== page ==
Have you experienced any obstacles in your career that are related to being a woman in a traditionally more male-populated industry?

Early on in my career, one of the companies I applied to said to me they wouldn’t sponsor me as an apprentice, as I might get pregnant and leave, wasting their time and money. Back then it was also the rule on many ships that females must be recruited in pairs, so they were not alone on a ship. I’m pleased a lot has changed in the last 20 years.

What do you think the Women’s Network Group can help with?

I just think there’s always room for making the world a better place, for everyone. Having a place where people who share a passion or who have experienced similar issues is very important. When I first began working here, I raised with one of my leaders at the time during a meeting about contractual issues, that the maternity leave policy here was not comparing favourably to what was on offer at other local organisations or even places like fast-food restaurants.

I didn’t receive any support for tackling this from my direct colleagues and so I decided to pursue it myself with HR with support from my seniors. As it turns out, there were other people also raising this a result, so I was able to add my voice to the review, and the policy was improved for both maternity and paternity leave, which is as I think it should be – it isn’t just about improving things for one gender over another – it’s about fairness for everyone.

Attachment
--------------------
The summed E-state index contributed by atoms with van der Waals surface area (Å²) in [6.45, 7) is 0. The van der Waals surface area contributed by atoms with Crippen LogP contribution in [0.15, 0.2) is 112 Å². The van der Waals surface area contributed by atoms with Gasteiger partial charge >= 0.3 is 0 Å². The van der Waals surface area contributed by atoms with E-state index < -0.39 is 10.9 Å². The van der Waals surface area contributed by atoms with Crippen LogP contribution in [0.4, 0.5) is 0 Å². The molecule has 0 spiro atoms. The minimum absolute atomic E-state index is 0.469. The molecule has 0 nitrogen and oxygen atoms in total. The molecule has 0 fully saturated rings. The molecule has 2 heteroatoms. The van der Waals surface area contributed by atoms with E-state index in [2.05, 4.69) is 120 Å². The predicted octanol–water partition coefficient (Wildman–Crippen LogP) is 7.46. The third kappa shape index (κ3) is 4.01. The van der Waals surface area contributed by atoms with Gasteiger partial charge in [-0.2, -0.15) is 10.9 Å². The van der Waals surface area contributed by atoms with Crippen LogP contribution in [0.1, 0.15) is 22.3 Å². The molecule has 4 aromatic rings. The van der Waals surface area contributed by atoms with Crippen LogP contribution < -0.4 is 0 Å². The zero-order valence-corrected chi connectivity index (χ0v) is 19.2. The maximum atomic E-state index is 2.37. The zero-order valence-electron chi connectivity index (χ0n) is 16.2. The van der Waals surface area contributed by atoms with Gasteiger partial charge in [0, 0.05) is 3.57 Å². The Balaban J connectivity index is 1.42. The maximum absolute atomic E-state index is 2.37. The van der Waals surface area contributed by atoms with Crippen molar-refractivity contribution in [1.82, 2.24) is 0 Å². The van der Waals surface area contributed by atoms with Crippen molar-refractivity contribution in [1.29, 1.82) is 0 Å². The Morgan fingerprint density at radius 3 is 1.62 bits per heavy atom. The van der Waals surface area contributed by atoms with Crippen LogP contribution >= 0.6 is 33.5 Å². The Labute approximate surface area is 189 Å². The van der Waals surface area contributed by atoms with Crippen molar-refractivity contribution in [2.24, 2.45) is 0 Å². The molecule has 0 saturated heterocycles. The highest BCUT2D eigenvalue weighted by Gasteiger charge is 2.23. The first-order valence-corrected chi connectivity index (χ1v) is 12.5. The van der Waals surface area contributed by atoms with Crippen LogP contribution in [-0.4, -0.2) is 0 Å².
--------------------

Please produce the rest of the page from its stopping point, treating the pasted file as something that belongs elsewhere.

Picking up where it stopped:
It sometimes only takes one voice to initiate a change, but the power of a group means it can be amplified and action taken much more swiftly and smoothly, and without you having to a feel alone or that you’re the only one who cares. Sometimes it is harder to raise an issue that only affects women in front of a room of male colleagues and you don’t want to be treated differently – just fairly.

There are still issues to get sorted, it can still be a challenge to get the right PPE – we share experience to help solve things.

What have you achieved as part of the PD Ports Women’s Network Group so far?

I volunteered to be part of a group looking at improving the use of gender-neutral language so we are more inclusive, particularly in our policy and guidance.  It can be very disengaging to hear only male terms used, as well as being factually incorrect. I’m reviewing the Harbour Office Policies to make sure language is gender neutral. We’ve also done the same checks in Conservancy and Tees Dock and will continue to do more.

I think there’s a place for language and meaning to evolve, and a place for history – there is so much rich history in maritime that should be protected. It’s about the right balance – for example, the term ‘seamanship’ is fine to me, I think it’s a word that reflects the history and transition of a craft, referring to ‘humans’ – but when we refer to a Captain as the ‘old man’ it doesn’t work for a woman. Harbour Master – this doesn’t seem ‘male’ reference to me – it’s referring to a skill, not a gender.  My Captain’s Licence certificate refers to a ‘Master Mariners’, which I’m very proud of.